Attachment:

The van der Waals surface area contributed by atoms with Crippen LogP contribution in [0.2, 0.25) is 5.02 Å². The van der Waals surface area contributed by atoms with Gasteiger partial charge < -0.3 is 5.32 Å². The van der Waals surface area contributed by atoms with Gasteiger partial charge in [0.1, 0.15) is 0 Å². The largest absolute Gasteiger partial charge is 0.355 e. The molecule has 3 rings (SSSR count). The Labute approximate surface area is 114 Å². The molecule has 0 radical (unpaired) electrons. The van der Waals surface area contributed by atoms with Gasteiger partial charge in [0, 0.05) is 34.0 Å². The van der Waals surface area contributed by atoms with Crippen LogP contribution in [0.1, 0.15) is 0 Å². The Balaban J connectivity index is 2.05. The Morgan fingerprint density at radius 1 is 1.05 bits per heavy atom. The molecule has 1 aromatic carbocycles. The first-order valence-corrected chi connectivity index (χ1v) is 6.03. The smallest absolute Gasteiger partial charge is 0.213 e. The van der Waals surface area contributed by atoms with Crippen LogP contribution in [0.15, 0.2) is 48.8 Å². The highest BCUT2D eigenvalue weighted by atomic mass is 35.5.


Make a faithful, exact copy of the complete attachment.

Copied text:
The van der Waals surface area contributed by atoms with Crippen LogP contribution in [0.2, 0.25) is 5.02 Å². The van der Waals surface area contributed by atoms with Gasteiger partial charge < -0.3 is 5.32 Å². The van der Waals surface area contributed by atoms with Gasteiger partial charge in [0.1, 0.15) is 0 Å². The largest absolute Gasteiger partial charge is 0.355 e. The molecule has 3 rings (SSSR count). The Labute approximate surface area is 114 Å². The molecule has 0 radical (unpaired) electrons. The van der Waals surface area contributed by atoms with Gasteiger partial charge in [0, 0.05) is 34.0 Å². The van der Waals surface area contributed by atoms with Crippen LogP contribution in [0.1, 0.15) is 0 Å². The Balaban J connectivity index is 2.05. The Morgan fingerprint density at radius 1 is 1.05 bits per heavy atom. The molecule has 1 aromatic carbocycles. The first-order valence-corrected chi connectivity index (χ1v) is 6.03. The smallest absolute Gasteiger partial charge is 0.213 e. The van der Waals surface area contributed by atoms with Crippen LogP contribution in [0.15, 0.2) is 48.8 Å². The highest BCUT2D eigenvalue weighted by atomic mass is 35.5.